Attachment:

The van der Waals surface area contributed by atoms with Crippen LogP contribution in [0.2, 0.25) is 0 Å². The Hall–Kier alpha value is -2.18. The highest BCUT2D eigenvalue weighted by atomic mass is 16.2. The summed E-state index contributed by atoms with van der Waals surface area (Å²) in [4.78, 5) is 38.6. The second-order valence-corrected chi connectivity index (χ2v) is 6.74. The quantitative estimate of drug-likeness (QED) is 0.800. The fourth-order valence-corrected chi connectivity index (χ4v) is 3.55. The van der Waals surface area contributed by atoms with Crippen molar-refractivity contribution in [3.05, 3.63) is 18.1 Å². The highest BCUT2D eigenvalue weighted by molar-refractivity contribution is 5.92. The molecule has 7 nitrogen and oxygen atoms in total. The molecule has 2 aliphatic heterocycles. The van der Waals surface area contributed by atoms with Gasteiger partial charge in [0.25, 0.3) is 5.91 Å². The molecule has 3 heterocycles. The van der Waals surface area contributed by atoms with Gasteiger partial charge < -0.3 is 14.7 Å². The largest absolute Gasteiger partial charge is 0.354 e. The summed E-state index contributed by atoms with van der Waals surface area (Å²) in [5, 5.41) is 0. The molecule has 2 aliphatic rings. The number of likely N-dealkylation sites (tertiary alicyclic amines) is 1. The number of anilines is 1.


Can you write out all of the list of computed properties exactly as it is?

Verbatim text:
The van der Waals surface area contributed by atoms with Crippen LogP contribution in [0.2, 0.25) is 0 Å². The Hall–Kier alpha value is -2.18. The highest BCUT2D eigenvalue weighted by atomic mass is 16.2. The summed E-state index contributed by atoms with van der Waals surface area (Å²) in [4.78, 5) is 38.6. The second-order valence-corrected chi connectivity index (χ2v) is 6.74. The quantitative estimate of drug-likeness (QED) is 0.800. The fourth-order valence-corrected chi connectivity index (χ4v) is 3.55. The van der Waals surface area contributed by atoms with Crippen molar-refractivity contribution in [3.05, 3.63) is 18.1 Å². The highest BCUT2D eigenvalue weighted by molar-refractivity contribution is 5.92. The molecule has 7 nitrogen and oxygen atoms in total. The molecule has 2 aliphatic heterocycles. The van der Waals surface area contributed by atoms with Gasteiger partial charge in [0.25, 0.3) is 5.91 Å². The molecule has 3 heterocycles. The van der Waals surface area contributed by atoms with Gasteiger partial charge < -0.3 is 14.7 Å². The largest absolute Gasteiger partial charge is 0.354 e. The summed E-state index contributed by atoms with van der Waals surface area (Å²) in [5, 5.41) is 0. The molecule has 2 aliphatic rings. The number of likely N-dealkylation sites (tertiary alicyclic amines) is 1. The number of anilines is 1.